General Electric denies TD's claim

GE have responded to claims made by Joe Higgins in relation to alleged corrupt practices:

General Electric said it strenuously denied having any involvement in any deal in relation to property in the IDA’s Clonshaugh industrial estate.

It said the General Electric company referred to by Mr Higgins had been sold by GE in December 2003.

“GE holds no interest in the property to which he referred.

“This is a totally unfounded and damaging allegation made under the privilege of the Dail. GE calls on Deputy Higgins to withdraw it immediately and to correct the records of the House,” the statement said.

Garda body tells Donegal officers to give 'honest' evidence

Last night on the Week in Politics the Garda Representative Association General Secretary, PJ Stone said that the association had been wrong in the past to advise Donegal members not to account for their actions. He is saying now that:

Those who are going out to Mr Justice Morris to give evidence, we are saying to them through our solicitor, give an accurate and full and honest account of the issue relating to your duties in Donegal

Isn’t it mad that we live in a country where the investigating body that investigates Gardai, is essentially run by the Gardai, and that it cannot compel any Garda to give evidence? I am looking forward to seeing the full text of McDowells new Garda Bill.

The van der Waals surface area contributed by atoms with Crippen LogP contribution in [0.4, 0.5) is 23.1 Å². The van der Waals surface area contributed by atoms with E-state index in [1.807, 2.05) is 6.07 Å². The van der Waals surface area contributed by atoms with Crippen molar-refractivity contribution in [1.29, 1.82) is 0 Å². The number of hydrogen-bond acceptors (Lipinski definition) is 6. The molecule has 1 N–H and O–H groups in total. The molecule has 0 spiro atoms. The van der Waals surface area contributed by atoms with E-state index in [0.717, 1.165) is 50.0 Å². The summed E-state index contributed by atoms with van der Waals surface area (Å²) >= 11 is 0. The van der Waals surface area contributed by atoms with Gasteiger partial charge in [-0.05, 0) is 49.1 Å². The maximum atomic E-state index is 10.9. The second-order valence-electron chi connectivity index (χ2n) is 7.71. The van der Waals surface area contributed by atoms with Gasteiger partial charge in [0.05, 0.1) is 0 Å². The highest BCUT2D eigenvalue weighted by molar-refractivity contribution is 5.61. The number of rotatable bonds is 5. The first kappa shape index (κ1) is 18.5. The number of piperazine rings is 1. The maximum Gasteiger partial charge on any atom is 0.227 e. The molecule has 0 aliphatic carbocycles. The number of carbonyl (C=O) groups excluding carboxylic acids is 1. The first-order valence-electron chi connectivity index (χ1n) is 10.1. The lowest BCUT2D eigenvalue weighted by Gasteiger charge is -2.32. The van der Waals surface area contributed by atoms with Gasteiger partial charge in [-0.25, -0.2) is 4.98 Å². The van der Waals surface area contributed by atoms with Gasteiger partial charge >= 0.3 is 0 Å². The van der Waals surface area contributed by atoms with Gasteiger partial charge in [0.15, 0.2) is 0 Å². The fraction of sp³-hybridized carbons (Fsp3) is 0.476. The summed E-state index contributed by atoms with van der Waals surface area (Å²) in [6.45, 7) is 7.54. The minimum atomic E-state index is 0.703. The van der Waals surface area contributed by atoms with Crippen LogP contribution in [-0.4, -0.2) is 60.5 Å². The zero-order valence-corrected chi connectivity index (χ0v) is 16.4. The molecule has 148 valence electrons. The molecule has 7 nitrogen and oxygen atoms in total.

The Irish Examiner also reports on the story.

Barron death probe a cock-up, says garda chief

Besides the core of this story, McDowell said something very curious in the Dail recently.

But Mr McDowell said a doctrine existed at the time that it was for ‘senior gardaa­ in consultation with the DPP to decideâ€? what he and the then Justice Minister, John O’Donoghue, could see in respect of the Donegal investigations.

Mr McDowell said this doctrine was based on the ‘profoundly legally mistakenâ€? belief that the Garda Sa­ochana was ‘in privityâ€? with the DPP – meaning they kept between themselves matters of such importance.

The Gardai in privity with the DPP? What? How long has this been going on?

When the DPP was established in 1974 by Professor John Kelly it was said that was on of its primary aims was:

…to ensure, as will be generally agreed to be desirable, that our system for the prosecution of offences should not only be impartial but should be seen to be so, and that it should not only be free from outside influence but should be manifestly so.

In 1999 the then Minister for Justice, O’Donoghue said:

I have respected and will continue to respect the separate role of the Garda Sa­ochana in the investigation of crime and of the DPP in prosecuting crime.

But all this time they were working together? Is this only news to me?